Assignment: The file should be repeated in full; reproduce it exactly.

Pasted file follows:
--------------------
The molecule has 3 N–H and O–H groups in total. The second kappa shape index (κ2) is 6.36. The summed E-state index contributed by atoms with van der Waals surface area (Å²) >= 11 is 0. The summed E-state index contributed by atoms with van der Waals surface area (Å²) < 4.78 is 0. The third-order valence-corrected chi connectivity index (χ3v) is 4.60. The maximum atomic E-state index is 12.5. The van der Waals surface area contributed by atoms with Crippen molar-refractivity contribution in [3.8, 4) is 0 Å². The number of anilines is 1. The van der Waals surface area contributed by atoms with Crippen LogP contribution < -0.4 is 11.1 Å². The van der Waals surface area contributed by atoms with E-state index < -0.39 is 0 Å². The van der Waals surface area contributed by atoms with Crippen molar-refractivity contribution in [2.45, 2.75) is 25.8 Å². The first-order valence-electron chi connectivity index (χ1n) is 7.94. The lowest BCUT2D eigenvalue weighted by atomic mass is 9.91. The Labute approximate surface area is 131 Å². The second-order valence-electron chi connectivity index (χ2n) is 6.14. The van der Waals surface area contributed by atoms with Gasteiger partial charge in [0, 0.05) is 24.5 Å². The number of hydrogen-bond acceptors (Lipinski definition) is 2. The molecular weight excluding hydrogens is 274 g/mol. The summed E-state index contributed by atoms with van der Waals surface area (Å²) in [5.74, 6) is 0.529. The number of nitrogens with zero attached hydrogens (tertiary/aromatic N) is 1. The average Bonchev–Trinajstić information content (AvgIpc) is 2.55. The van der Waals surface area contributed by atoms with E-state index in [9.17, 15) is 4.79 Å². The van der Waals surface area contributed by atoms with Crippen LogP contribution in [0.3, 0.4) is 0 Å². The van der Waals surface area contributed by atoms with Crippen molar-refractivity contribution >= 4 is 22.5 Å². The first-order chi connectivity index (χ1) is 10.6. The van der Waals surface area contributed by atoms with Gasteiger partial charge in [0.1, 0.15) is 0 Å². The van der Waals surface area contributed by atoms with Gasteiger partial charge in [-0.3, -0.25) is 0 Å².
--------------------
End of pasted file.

The molecule has 3 N–H and O–H groups in total. The second kappa shape index (κ2) is 6.36. The summed E-state index contributed by atoms with van der Waals surface area (Å²) >= 11 is 0. The summed E-state index contributed by atoms with van der Waals surface area (Å²) < 4.78 is 0. The third-order valence-corrected chi connectivity index (χ3v) is 4.60. The maximum atomic E-state index is 12.5. The van der Waals surface area contributed by atoms with Crippen molar-refractivity contribution in [3.8, 4) is 0 Å². The number of anilines is 1. The van der Waals surface area contributed by atoms with Crippen LogP contribution < -0.4 is 11.1 Å². The van der Waals surface area contributed by atoms with E-state index < -0.39 is 0 Å². The van der Waals surface area contributed by atoms with Crippen molar-refractivity contribution in [2.45, 2.75) is 25.8 Å². The first-order valence-electron chi connectivity index (χ1n) is 7.94. The lowest BCUT2D eigenvalue weighted by atomic mass is 9.91. The Labute approximate surface area is 131 Å². The second-order valence-electron chi connectivity index (χ2n) is 6.14. The van der Waals surface area contributed by atoms with Gasteiger partial charge in [0, 0.05) is 24.5 Å². The number of hydrogen-bond acceptors (Lipinski definition) is 2. The molecular weight excluding hydrogens is 274 g/mol. The summed E-state index contributed by atoms with van der Waals surface area (Å²) in [5.74, 6) is 0.529. The number of nitrogens with zero attached hydrogens (tertiary/aromatic N) is 1. The average Bonchev–Trinajstić information content (AvgIpc) is 2.55. The van der Waals surface area contributed by atoms with E-state index in [9.17, 15) is 4.79 Å². The van der Waals surface area contributed by atoms with Crippen LogP contribution in [0.3, 0.4) is 0 Å². The van der Waals surface area contributed by atoms with Crippen molar-refractivity contribution >= 4 is 22.5 Å². The first-order chi connectivity index (χ1) is 10.6. The van der Waals surface area contributed by atoms with Gasteiger partial charge in [0.1, 0.15) is 0 Å². The van der Waals surface area contributed by atoms with Gasteiger partial charge in [-0.3, -0.25) is 0 Å².